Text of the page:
If a CD is small, an SAC plug ion implantation dose should be reduced to control the SAC plug ion implantation dose variation.

Otherwise, the SAC plug ion implantation dose is increased to control the SAC plug ion implantation dose variation. The reason that the SAC plug ion implantation dose should be reduced or increased depending on whether the CD is small or large may become more apparent with reference to FIG. 13.

As described above, a transistor having a gate electrode 25 with a first CD (CD1), which is smaller than a target CD (CDT) by α, has a lower threshold voltage than a transistor having a gate electrode with the target CD (CDT). Therefore, an SAC plug area 57′ should be formed by implanting ions 50′ with a smaller dose than the one set for the transistor having the gate electrode with the target CD (CDT), in which case, the diffusivity of ions in the SAC plug area 57′ is lower than the diffusivity of ions in an SAC plug area 57 of the transistor having the gate electrode 25 with the target CD (CDT). Consequently, the counter-doping possibility of p-type ions, which control a threshold voltage of the transistor having the gate electrode 25 with the first CD (CD1) when implanted into a channel area 15 of the corresponding transistor, decreases. Accordingly, the amount of p-type ions in the channel area 15 is larger than that of the uppermost transistor having the gate electrode 25 with the target CD (CD T), and thus the threshold voltage of the corresponding transistor increases. In short, it is possible to compensate for a decrease in the threshold voltage of a transistor caused by a decrease in the CD of a gate electrode of the transistor.

Likewise, a transistor having a gate electrode 25 with a second CD (CD2), which is larger than the target CD (CDT) by β, has a higher threshold voltage than the transistor having the gate electrode with the target CD (CDT). Therefore, an SAC plug area 57″ should be formed by implanting ions 50″ with a larger dose than the one set for the transistor having the gate electrode with the target CD (CDT), in which case, the diffusivity of ions in the SAC plug area 57″ is higher than the diffusivity of the ions in the SAC plug area 57 of the transistor having the gate electrode 25 with the target CD (CDT). Consequently, the counter-doping possibility of p-type ions, which control the threshold voltage of the transistor having the gate electrode 25 with the second CD (CD2) when implanted into a channel area 15 of the corresponding transistor, increases. Accordingly, the amount of p-type ions of the channel area 15 is relatively smaller than the amount of p-type ions of the uppermost transistor having the gate electrode 25 with the target CD (CD T), thus decreasing the threshold voltage of the corresponding transistor. In short, it is possible to compensate for an increase in the threshold voltage of a transistor caused by an increase in the CD of a gate electrode of the transistor.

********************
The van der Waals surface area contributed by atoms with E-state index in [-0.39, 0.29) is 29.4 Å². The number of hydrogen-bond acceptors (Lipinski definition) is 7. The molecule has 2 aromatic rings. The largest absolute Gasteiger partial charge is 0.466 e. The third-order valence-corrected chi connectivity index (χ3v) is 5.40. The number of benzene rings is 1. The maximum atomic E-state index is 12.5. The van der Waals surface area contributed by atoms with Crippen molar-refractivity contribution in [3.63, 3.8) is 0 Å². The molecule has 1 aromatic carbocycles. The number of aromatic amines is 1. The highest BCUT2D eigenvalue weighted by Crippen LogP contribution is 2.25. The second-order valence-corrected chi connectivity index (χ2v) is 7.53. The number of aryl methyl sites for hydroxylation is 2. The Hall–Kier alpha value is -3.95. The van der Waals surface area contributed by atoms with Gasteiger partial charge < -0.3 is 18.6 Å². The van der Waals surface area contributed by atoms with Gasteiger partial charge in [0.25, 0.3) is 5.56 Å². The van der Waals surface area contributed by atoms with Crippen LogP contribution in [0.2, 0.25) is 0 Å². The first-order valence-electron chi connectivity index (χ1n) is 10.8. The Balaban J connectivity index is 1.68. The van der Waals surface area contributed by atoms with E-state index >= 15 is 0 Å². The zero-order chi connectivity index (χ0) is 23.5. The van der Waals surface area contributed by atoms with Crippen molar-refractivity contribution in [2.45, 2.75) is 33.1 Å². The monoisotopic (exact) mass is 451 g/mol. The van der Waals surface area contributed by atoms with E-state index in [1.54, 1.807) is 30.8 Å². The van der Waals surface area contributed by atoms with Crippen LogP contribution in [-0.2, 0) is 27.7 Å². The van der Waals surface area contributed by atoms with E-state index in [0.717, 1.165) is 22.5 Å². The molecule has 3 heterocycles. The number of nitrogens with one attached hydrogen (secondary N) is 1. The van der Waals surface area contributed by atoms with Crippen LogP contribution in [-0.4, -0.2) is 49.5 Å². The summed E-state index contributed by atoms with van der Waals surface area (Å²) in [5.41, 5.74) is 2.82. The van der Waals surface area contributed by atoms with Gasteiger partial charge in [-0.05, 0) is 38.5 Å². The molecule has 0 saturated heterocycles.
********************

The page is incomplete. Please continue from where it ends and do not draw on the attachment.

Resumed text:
FIG. 14 is a graph comparing yield obtained when ion implantation is performed with an ion implantation dose adjusted according to an aspect of the present invention with yield obtained when the ion implantation is performed with the ion implantation dose yet to be adjusted. Referring to FIG. 14, yield can be considerably increased by performing ion implantation with an adjusted ion implantation dose.

In the above exemplary embodiments of the present invention, threshold voltage variation caused by the CD variation of a gate electrode can be effectively controlled, and thus it is possible to manufacture transistors having satisfactory performance. Variation of a junction contact plug ion implantation does not severely result in a cell current variation. Accordingly, the dose of a junction contact plug ion implantation is easily adjusted. Since in the present invention, a threshold voltage of a transistor is controlled at a final stage of the formation of the transistor, i.e., after a junction area of the transistor is formed, all defects that may have occurred in the transistor may be occurred in the previous manufacturing steps can be repaired, thus enhancing manufacturing margins.

Although preferred embodiments of the present invention have been described in detail above, it is to be understood that various modifications and changes may be made to a person skilled in the art without departing from the scope and spirit of the invention. Therefore, it is intended that the following claims be interpreted to embrace all such modifications and changes and, accordingly, the specification and drawings are to be regarded in an illustrative rather than a restrictive sense.

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Referenced by
Citing PatentFiling datePublication dateApplicantTitle
US9136187Jul 12, 2013Sep 15, 2015Samsung Electronics Co., Ltd.Method of adjusting a threshold voltage of a transistor in the forming of a semiconductor device including the transistor
Classifications
U.S. Classification438/14
International ClassificationH01L21/336, G01R31/26, H01L21/265, A61N5/00, H01J37/317, H01L29/78, H01L21/02, H01J37/08, B05C11/00, H01L21/66, G21K5/10, H01L21/425, G21G5/00
Cooperative ClassificationH01L29/6659, H01J2237/31701, H01L22/20, H01J2237/30455, H01L2924/0002
European ClassificationH01L22/20